Prediction of novel microRNA genes in cancer-associated genomic regions--a combined computational and experimental approach.

Oulas A, Boutla A, Gkirtzou K, Reczko M, Kalantidis K, Poirazi P - Nucleic Acids Res. (2009)

Histograms of the distributions of human miRNA (Red–Positive) and negative sequences (Blue–Negitive), as displayed by SSCprofiler. Only three of the eight filtering parameters are shown here. (A) Hairpin length, (B) Asymmetry and (C) Bulges-loops count. Looking at the distributions of positive and negative data, it is possible for the user to select cut-offs that separate the two distributions which can be used for filtering the data.
© Copyright Policy - creative-commons
Related In: Results  -  Collection

License
Show All Figures
getmorefigures.php?uid=PMC2691815&req=5

Figure 4: Histograms of the distributions of human miRNA (Red–Positive) and negative sequences (Blue–Negitive), as displayed by SSCprofiler. Only three of the eight filtering parameters are shown here. (A) Hairpin length, (B) Asymmetry and (C) Bulges-loops count. Looking at the distributions of positive and negative data, it is possible for the user to select cut-offs that separate the two distributions which can be used for filtering the data.
Mentions: Illustration of data distributions for the various filtering parameters was done to facilitate the filtering process by enabling the adjustment of cut-off values according to the specific dataset. Cut-off values for each of these features are modifiable both prior and after the training procedure (see ‘Results’ section, Figure 4).Figure 4.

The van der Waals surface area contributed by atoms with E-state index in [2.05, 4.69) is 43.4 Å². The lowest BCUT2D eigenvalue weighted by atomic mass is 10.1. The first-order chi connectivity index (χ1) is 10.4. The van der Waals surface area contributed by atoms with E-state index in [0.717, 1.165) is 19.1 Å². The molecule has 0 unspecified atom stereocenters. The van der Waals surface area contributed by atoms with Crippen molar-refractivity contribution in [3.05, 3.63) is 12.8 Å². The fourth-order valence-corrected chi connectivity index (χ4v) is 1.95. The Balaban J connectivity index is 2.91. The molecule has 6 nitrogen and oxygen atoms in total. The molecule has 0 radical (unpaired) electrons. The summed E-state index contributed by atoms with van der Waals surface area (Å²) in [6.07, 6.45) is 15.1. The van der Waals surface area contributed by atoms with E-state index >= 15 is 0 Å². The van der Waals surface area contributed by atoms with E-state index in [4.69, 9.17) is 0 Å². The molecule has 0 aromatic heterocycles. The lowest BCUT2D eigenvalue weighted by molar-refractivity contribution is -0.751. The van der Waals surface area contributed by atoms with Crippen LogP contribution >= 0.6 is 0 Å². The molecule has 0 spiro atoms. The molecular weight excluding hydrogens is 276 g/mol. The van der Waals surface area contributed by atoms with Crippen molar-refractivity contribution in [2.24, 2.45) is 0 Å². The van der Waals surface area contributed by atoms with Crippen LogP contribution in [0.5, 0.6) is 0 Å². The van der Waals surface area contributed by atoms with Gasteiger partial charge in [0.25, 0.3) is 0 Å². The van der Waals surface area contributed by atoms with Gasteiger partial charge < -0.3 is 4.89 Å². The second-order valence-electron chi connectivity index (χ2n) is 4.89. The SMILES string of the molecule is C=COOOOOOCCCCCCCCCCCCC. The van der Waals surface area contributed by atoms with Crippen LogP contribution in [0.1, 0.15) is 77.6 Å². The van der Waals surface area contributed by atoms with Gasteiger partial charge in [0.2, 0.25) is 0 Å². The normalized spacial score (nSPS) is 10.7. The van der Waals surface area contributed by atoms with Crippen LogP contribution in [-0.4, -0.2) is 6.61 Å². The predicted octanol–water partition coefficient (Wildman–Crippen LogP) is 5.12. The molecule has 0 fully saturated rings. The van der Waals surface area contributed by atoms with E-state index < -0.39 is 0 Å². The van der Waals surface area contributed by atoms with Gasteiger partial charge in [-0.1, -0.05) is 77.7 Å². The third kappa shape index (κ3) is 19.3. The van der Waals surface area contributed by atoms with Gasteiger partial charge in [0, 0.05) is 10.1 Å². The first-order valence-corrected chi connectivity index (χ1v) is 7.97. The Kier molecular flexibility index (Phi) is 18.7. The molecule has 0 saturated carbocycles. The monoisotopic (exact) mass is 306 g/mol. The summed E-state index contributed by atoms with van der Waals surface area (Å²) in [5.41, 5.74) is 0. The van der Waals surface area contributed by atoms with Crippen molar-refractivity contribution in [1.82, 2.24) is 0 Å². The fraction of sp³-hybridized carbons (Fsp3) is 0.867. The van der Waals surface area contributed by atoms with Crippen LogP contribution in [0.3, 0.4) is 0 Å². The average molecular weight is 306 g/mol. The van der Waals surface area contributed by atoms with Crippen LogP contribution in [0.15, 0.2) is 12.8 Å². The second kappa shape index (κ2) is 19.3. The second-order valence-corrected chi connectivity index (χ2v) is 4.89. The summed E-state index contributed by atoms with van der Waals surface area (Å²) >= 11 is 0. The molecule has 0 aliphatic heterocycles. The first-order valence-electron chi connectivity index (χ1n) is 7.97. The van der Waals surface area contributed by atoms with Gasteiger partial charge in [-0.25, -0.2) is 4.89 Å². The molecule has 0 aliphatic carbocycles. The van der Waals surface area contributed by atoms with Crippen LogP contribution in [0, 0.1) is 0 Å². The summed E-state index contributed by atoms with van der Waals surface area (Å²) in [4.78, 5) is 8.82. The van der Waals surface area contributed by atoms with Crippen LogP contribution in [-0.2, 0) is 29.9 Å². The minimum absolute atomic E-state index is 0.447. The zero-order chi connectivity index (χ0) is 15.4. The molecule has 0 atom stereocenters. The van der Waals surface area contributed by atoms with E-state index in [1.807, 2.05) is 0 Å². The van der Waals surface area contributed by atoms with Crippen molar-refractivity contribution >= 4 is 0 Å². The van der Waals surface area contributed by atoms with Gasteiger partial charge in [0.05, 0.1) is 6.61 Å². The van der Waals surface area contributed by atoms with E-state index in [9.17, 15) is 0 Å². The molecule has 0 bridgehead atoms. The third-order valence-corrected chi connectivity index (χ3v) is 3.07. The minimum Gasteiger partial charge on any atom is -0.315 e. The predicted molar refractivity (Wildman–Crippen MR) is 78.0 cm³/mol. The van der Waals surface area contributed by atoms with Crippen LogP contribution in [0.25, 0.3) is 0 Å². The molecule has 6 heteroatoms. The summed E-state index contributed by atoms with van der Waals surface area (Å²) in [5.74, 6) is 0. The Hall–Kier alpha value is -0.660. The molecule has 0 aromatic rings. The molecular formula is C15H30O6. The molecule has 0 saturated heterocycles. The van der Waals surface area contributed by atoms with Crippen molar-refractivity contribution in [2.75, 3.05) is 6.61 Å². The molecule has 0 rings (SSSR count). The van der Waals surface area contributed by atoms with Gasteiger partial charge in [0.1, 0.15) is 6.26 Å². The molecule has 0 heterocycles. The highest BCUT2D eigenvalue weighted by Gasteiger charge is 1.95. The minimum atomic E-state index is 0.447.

Bottom Line: The trained classifier is used to identify novel miRNA gene candidates located within cancer-associated genomic regions and rank the resulting predictions using expression information from a full genome tiling array.Finally, four of the top scoring predictions are verified experimentally using northern blot analysis.Our work combines both analytical and experimental techniques to show that SSCprofiler is a highly accurate tool which can be used to identify novel miRNA gene candidates in the human genome.

View Article: PubMed Central - PubMed

Affiliation: Institute of Molecular Biology and Biotechnology-FORTH, Heraklion, University of Crete, Heraklion, Greece.

ABSTRACT
The majority of existing computational tools rely on sequence homology and/or structural similarity to identify novel microRNA (miRNA) genes. Recently supervised algorithms are utilized to address this problem, taking into account sequence, structure and comparative genomics information. In most of these studies miRNA gene predictions are rarely supported by experimental evidence and prediction accuracy remains uncertain. In this work we present a new computational tool (SSCprofiler) utilizing a probabilistic method based on Profile Hidden Markov Models to predict novel miRNA precursors. Via the simultaneous integration of biological features such as sequence, structure and conservation, SSCprofiler achieves a performance accuracy of 88.95% sensitivity and 84.16% specificity on a large set of human miRNA genes. The trained classifier is used to identify novel miRNA gene candidates located within cancer-associated genomic regions and rank the resulting predictions using expression information from a full genome tiling array. Finally, four of the top scoring predictions are verified experimentally using northern blot analysis. Our work combines both analytical and experimental techniques to show that SSCprofiler is a highly accurate tool which can be used to identify novel miRNA gene candidates in the human genome. SSCprofiler is freely available as a web service at http://www.imbb.forth.gr/SSCprofiler.html.

Show MeSH